The E.A.R. 324 phono amp is a solid-state device weighing in at a hefty 11 pounds, and measuring 12.75" wide x 4.25" high x 10.5" deep. There are two RCA inputs, one dedicated to MM, the other switchable for MM or MC. Two outputs are provided, one for unbalanced, the other for balanced.
Rear view of the E.A.R. 324; inputs are to the right (Phono 1 for MC/MM is far right, while Phono 2 for MM only is one input set over), with the input selector button just under those RCAs. Ground is next over to the left. The two outputs are in the center.
The front of the unit features a number of very helpful controls:
The Phono 1 MC input is front-selectable for 40, 15, or 4 Ohm operation. Phono 2 MM can be set for capacitance at 20, 100, 220, 330 or 470pf; impedance can be dialed in at 15K, 22K, 33K, 47K, or 100K. There is a push button to toggle between Phono 1 and Phono 2. A three-position attenuator allows for 0dB, -6dB, or -12dB levels. A very handy button is supplied to toggle phase, a function that ought to be supplied on every audio playback device, in my opinion. Also very useful is a toggle button for stereo/mono mode, so that you can sum the signal when playing back mono LPs. (Phono amps without this function are annoying.)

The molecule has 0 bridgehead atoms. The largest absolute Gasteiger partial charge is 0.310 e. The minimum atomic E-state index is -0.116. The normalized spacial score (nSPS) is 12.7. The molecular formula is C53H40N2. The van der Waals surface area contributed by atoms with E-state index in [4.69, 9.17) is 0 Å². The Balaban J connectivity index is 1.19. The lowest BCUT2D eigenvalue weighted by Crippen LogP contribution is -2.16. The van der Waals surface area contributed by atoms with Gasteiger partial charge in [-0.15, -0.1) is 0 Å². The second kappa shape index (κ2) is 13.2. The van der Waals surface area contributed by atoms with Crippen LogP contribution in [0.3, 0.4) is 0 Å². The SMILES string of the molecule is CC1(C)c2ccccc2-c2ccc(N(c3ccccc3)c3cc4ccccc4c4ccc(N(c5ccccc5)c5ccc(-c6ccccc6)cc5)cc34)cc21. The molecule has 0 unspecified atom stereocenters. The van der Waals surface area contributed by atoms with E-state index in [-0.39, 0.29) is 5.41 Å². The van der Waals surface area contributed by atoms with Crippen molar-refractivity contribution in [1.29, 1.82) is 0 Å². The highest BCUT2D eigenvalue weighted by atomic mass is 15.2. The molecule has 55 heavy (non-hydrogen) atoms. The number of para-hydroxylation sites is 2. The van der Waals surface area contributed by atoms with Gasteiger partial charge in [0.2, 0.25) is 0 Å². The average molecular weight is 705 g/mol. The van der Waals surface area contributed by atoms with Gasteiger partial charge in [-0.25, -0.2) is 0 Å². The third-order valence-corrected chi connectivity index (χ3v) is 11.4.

There is no remote control (unlike, say, the Aesthetix Rhea phono amp), but the functionality and engineering of the E.A.R. 324 is otherwise unobjectionable. Personally, I don't mind setting preamp controls manually, and am opposed to any complications that might compromise the output of a phono amp.
Overall, I would assess the controls on the E.A.R. 324 to be a fine collection of assets for the serious vinyl user. It doesn't have every feature that the Steelhead has, but then neither do most phono amps…and the E.A.R. 324 is much closer in user-adjustable capability to the standard set by the Steelhead than other phono amps that I am familiar with. If you're used to a "black box" phono amp, then the controls on the 324 are going to make your vinyl life a great deal more fruitful.
The path—the sound